20. Tampa Bay: Aldon Smith, Missouri — Priority #1 for the Buccaneers remains finding a stud defensive end for their front four on defense, and thankfully there’s an abundance of them in this draft. Smith is a little better against the run than he is against the pass at this point, but still has room to develop. He’s also a bit undersized, but fits well with how the Buccaneers play defense.
21. Kansas City: Phil Taylor, NT, Baylor — Being another team that’s moving to the 3-4 defense, Taylor is the type of guy who can instantaneously be the centerpiece for said defense at the nose tackle position. He’s another player whose stock has shot up during the off-season, especially after an impressive senior bowl and personal workouts. There is definitely going to be more than one team vying for his services.
22. Indianapolis: Nate Solder, OT, Colorado — the Colts really need someone who is going to make sure the last handful of years of Peyton Manning’s career will be as pain-free as possible, especially after the game of musical chairs the Colts have been playing along the offensive line. Solder is incredible physical specimen with great football IQ and huge upside, fitting the type of player the Colts usually draft.
23. Philadelphia: Justin Houston, OLB, Georgia — here’s a secret that few people outside Philadelphia have been talking about: the Eagles early exit from the playoffs had a lot to do with their inability to get after opposing quarterbacks. Yes, they were in the top 10 in sacks, but outside of DE Trent Cole, they only had one guy with more than 6 sacks. Houston is another versatile player who can play linebacker on first and second down, and put his hand in the dirt on third down as a pass rusher.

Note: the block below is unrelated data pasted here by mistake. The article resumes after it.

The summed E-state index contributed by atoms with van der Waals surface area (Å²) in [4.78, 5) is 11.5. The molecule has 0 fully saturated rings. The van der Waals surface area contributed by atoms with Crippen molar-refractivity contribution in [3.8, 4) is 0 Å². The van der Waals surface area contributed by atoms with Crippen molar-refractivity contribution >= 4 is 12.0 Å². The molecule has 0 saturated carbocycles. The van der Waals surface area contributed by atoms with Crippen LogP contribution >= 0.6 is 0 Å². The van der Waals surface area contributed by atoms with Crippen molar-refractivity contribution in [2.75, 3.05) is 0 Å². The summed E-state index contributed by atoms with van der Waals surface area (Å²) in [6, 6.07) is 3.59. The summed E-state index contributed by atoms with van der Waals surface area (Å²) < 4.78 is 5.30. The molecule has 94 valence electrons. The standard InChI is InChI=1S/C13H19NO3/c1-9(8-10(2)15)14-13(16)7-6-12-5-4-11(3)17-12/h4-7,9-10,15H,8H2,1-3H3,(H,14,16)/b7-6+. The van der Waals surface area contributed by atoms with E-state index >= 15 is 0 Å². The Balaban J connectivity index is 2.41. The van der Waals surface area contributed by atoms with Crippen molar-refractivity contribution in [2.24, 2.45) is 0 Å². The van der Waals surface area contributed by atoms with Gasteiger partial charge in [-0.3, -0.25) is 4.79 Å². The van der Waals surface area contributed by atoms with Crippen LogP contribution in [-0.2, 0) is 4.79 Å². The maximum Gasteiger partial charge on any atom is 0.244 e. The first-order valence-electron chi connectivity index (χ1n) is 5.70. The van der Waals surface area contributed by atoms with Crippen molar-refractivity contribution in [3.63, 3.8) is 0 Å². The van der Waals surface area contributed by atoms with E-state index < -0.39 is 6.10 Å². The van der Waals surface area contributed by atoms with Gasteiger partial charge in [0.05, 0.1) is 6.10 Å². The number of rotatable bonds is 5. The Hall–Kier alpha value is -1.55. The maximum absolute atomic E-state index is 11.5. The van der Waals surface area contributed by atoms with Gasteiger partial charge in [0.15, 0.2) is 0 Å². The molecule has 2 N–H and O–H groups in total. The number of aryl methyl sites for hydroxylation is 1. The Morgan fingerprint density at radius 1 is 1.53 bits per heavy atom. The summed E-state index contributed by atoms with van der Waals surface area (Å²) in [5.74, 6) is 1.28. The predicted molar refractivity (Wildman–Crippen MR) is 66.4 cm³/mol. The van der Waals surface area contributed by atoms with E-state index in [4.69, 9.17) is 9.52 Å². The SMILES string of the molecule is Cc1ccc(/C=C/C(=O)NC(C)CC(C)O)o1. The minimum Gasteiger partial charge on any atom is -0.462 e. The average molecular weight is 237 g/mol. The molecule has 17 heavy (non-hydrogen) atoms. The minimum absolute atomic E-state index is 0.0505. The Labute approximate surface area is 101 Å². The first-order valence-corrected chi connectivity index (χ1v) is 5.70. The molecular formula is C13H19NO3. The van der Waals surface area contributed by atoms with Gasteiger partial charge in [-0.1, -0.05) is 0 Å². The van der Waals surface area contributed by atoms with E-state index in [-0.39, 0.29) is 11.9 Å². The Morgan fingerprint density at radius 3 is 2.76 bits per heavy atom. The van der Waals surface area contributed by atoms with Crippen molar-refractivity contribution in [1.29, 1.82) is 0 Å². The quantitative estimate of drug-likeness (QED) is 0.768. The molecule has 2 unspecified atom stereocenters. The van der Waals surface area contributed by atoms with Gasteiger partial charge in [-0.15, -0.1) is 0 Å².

24. New Orleans: Adrian Clayborn, DE, Iowa — New Orleans was another team that struggled to get after the passer in 2010; they didn’t have a single player on their roster register more than six sacks. They’ve tried to make DE Will Smith’s life easier by adding Shaun Rogers to the defensive line, and they can further that by pairing Clayborn on the opposite end of Smith. Clayborn is a solid DE prospect who is very good against both the run and the pass.
25. Seattle: Gabe Carimi, OT, Wisconsin — It’s not often you can go wrong with selecting an offensive lineman from Wisconsin. Drafting Carimi would give the Seahawks a pair of bookend tackles for the next decade, between he and Russell Okung. I don’t buy into the hype that Seattle will draft a quarterback here (specifically hometown boy Jake Locker), and they’ll still give Charlie Whitehurst another chance to see what he can do.
26. Baltimore: Brandon Williams, CB, Miami — For a team that is not that many players away from being a Super Bowl contender (but one whose window is closing rapidly), they have to address their biggest need immediately: cornerback. Williams is one of the best prospects among the “second tier” of cornerbacks in this draft, and the Ravens would be happy to take another Miami boy, to learn under the wings of Ray Lewis and Ed Reed.